When Nduta Kiarie went looking for stationery for Matthew, her three-and-a-half-year-old son, who was joining kindergarten, she never thought it could be such a hassle. What she thought would be a task that she’d complete within minutes – get into a bookshop, purchase stationery and get out – turned out to be a headache.

On her list were 15 items that her son’s school required, and to get all of them, she had to visit four stores. But when it came time for Matthew’s older cousins to return to school, Nduta was forced to think out of the box. “For sciences, say classes like physics, you have to wear an apron, and you can’t get one from a stationery store. You have to go to our local markets to buy one. And, you won’t easily find an apron for a four or five-year-old – you’ll find one for an adult,” Nduta said.

These dynamics didn’t work for Nduta, who set about to change them. With hands-on knowledge and skills in operational management, she quit her job in 2021 and set up The School Box, an online stationery store. Thinking of how hard a feat it was getting stationery for her son and nephews, Nduta took it upon herself to ensure that other parents and children didn’t have to go through the same experience. “I saw a gap and decided to fill it. This is the first of its kind in Kenya,” shared Nduta.

The School Box, Nduta explained, has eased parents’ work. They won’t have to queue, meaning they won’t have to deal with traffic while shopping at the last minute when schools are about to open. Parents don’t have to visit multiple stores to get all the stationery items required by the school. “We are bringing (them) convenience. Go to www.theschoolbox.co.ke, and find your school, and your grade or year; it will give you your list. You (can) add or remove anything from that list, then add it to your cart. Check out, and we will deliver it to you. It’s as easy as that. As long as you have a phone or laptop, you can buy from us,” Nduta stated.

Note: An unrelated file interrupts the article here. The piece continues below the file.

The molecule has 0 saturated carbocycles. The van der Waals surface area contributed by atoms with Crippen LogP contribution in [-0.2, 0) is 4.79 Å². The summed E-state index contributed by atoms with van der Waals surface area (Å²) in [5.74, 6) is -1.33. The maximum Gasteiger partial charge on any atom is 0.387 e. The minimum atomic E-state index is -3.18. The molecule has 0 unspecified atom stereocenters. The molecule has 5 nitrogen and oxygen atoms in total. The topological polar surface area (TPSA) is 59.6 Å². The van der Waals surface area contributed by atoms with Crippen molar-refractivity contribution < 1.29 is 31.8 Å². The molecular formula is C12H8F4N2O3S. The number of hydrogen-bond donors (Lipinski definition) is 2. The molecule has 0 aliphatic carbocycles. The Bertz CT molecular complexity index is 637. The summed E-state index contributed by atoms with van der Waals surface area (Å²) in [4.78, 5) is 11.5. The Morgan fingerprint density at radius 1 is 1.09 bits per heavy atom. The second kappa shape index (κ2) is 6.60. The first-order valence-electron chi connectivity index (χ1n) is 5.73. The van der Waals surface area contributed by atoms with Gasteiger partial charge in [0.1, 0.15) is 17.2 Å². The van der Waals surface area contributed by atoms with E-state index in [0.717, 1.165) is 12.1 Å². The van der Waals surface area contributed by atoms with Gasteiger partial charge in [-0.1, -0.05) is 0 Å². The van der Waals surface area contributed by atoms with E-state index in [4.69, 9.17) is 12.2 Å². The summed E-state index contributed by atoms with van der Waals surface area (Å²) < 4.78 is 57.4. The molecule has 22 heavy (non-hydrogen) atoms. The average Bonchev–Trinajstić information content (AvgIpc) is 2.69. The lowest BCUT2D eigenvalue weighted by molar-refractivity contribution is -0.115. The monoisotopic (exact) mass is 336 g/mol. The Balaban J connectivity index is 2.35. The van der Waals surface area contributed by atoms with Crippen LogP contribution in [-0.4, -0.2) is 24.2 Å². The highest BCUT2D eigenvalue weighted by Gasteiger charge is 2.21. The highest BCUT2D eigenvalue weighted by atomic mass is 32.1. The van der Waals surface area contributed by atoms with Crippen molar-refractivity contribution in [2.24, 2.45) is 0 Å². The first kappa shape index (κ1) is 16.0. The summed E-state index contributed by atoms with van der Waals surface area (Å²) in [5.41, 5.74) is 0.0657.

Some schools across the country provide stationery for their students, while others provide a list and leave the task to the parents and guardians. This is where The School Box comes in. The online store, which provides branded stationary to Crawford International School and private institutions, also caters to public schools.

Currently, The School Box is implementing its phase one (providing stationery – rulers, rubbers, pencils, exercise books, pens, and such – that help students cruise through their school year). The company is also working on phase two, which will entail providing textbooks.

Besides convenience, The School Box also prides itself on adding value to parents. “We work with known brands. Some teachers are specific and want Crayola crayons or Staedtler HB pencils. We bring value to parents by (giving them) exactly what the teacher wants,” Nduta stated. On top of that, the stationery is packed in a fun box which the student can reuse multiple times.

Nduta revealed that The School Box doesn’t lock its clients into contracts but works with only those who will support them.

For the parent, using The School Box is also pocket friendly. As an online store, The School Box is passing on the cost of physically visiting various shops to purchase stationery. Most stationery is not manufactured in Kenya, so The School Box has taken it upon itself to source for them internationally. “I am a parent and know what it means to buy stationery. I do not want parents to…(pay) so much when they can pay so little. We are working with pricing models to reduce the cost for the parent and give them a cost-effective solution.”

Nduta shared that her major challenge was finding the capital to launch the online store. “We started last year in September, and a lot of input has gone into it. Like any startup, capital has been a major issue. But once we start selling and onboarding more schools, and more parents start taking up the solution (we are providing), we might cruise into profitable seasons,” she stated.

To get into the business, one needs to, at least, understand the different curriculums, even though they are not tied to stationery. “Everybody needs a pencil; everybody needs an exercise book regardless of whether you’re in university, secondary or junior school.” With international schools, when students start getting into Science, Technology, Engineering, and Mathematics (STEM) education and innovative subjects, they might require some stationery items that Competency-based Curriculum (CBC) students might not need.

There are at least 40 000 schools in Kenya, and Nduta foresees growing her customer base by tapping into more of these institutions. “If we can tap into at least 1 per cent of this market, we will be happy. We are here to bring convenience and ease to an already existing issue. I see us adding more schools to our panel of affiliate schools in the future. I see us branching out to Kiambu and Nairobi counties – and the rest of the counties. I see us serving schools in remote areas. The future is bright.”